Alcatel ended my long, stupid smartphone search with the Idol Onetouch 3

My recent relationship with my smartphones the past year have been interesting, to say the least.  Between ruining my Android installation to the point I couldn’t update my HTC One M7, to the Nexus 6 which liked to shut off randomly, on to a phone too slow for me to use, to the Alcatel One Touch Idol 3… all the way back to my HTC One M7 (not for lack of want on the Alcatel, there’s more of an explanation below).

I’m going to briefly go over my history leading up to the Idol below, but you can skip that section if you just want to read about my experience with the Idol Onetouch 3 (from here on out, Idol).

The History


Getting bored with my phone at the end of 2014, an HTC One M7 which was roughly a year and a half old at that time, I decided I wanted to mess around and root my phone.  I wanted to try out CyanogenMod because they had released an “easy installer” that seemed like something I could handle intellectually.

Well, I was wrong and so was CyanongenMod.  I fancied myself at least somewhat intelligent enough to get a new OS on my phone, because I’ve taken apart computers, messed around with Linux, etc.  Basically, I don’t think I’m an idiot, but Android modification sure did make me feel like one.

I ran into issues with S-Off and that’s as far as I’ll get into the details.  My inability to run CM’s easy installer left my phone rooted, but back to the factory image (Android 4.1) which was an OS ruined enough that I couldn’t do OTA updates (the updates released by your carrier) so I was left with an OS that felt… dated.  This lead me to the…

Motorola Nexus 6

I was due for an upgrade anyhow, so after a week or two of researching the newest phones, I went with the Nexus 6.  It is a great phone, probably the best Android device I’ve used.  Beautiful screen, great performance and fantastic sound.

There was just one issue.

The phone had a glitch that made it randomly shut off and turn back on.  When it did this, it reset volume levels to max and played the AT&T chimes at the boot screen.  I had the pleasure of both being in a dead sleep and then a meeting with the entire office interrupted by my magical, restarting phone.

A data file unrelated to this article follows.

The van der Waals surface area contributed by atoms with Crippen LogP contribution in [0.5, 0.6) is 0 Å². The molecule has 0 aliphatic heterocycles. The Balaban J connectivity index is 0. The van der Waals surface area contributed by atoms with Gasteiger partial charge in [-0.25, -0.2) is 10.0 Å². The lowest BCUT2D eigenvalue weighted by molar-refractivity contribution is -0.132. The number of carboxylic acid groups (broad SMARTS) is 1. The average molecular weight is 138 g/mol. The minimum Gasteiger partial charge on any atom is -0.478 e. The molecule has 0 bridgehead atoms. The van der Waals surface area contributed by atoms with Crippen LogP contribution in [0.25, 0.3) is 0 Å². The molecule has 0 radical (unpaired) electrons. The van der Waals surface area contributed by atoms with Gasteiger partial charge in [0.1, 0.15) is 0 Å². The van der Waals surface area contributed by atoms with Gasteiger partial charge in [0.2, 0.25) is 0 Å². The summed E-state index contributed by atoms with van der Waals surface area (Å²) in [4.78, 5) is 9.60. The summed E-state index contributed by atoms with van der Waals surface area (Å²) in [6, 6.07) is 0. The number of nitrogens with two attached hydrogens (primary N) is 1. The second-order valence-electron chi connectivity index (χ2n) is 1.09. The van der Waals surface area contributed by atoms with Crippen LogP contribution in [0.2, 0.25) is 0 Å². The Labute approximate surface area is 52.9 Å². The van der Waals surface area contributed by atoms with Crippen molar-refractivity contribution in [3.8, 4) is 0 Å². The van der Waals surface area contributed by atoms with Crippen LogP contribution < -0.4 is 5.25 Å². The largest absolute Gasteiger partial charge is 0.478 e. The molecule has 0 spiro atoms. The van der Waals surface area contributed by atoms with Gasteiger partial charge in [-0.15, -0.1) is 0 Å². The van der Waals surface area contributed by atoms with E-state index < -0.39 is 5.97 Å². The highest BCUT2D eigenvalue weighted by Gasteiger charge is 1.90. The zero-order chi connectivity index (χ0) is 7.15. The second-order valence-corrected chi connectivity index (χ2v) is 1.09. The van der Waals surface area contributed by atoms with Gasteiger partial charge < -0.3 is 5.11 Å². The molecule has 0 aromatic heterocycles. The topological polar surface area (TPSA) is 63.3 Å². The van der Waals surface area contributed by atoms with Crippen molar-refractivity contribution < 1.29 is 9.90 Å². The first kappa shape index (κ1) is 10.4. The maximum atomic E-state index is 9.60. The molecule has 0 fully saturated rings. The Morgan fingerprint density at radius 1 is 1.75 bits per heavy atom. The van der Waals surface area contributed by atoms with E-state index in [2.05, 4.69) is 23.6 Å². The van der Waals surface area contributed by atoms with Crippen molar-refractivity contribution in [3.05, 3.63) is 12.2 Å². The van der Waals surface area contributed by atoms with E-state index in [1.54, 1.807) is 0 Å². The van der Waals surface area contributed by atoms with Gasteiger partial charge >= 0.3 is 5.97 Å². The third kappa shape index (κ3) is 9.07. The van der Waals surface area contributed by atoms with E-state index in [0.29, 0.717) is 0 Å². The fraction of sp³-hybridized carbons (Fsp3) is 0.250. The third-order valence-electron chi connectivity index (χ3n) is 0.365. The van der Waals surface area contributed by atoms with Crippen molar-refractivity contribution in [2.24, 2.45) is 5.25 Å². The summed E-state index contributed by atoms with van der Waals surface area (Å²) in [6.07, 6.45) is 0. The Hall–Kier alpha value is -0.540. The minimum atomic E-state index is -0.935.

I researched the issue and I wasn’t the only one, but it wasn’t an epidemic by any means.

It was a bit too much for me to handle, however, because I had a hard time buying into what cell phone companies are doing by leasing you phones that you pay more for than they are worth, and you probably won’t even own at the end of your contract.  I could go on a verrrryyyyyyyyyy long rant about that, but I won’t.  The wireless carriers are doing that because they can, but since I had a real issue on the principal of leasing a phone and the fact that the Nexus 6 had a bug that may or may not have been fixed, I took it back.  On to the….

Moto G

This time I told myself that I was never going to give in to wireless carriers and their leasing programs, so any new phone I got had to be unlocked and (hopefully) not kill my wallet.

Those two qualifiers led me to the Moto G (2014), a sub-$200 unlocked phone that lacked the specs of flagship devices, but by all accounts an entirely usable device.

On the surface, I agree.  The phone was very usable.  The screen had a lower resolution, but looked great.  The camera was solid (see my little test shot gallery), call quality was fine and the front-facing speakers sounded better than expected.  The problem was that it was just so, so slow.  I was used to a tiny wait with certain functions with my HTC, but this turned those tiny waits into 10 to 30 second toe-tapping waits.

I boxed it up, sold it on eBay and (thankfully) only lost $20 dollars.  Basically the same monthly lease costs AT&T was trying to get out of me.  Maybe I was going to be paying for a phone per month, even if I didn’t want to.  After I sold the Moto G it was back to research which finally had me with…

Image shot with Moto G (2014)

Image shot with Moto G (2014)

The Review – Alcatel Idol Onetouch 3

I’m not going to get into too many explicit specs on the phone because I am trying to review this from a real-world, does-it-work? perspective.  I don’t care about benchmarks, I care about how I was able to use this phone in my everyday life.  If you want every technical detail, you can go here.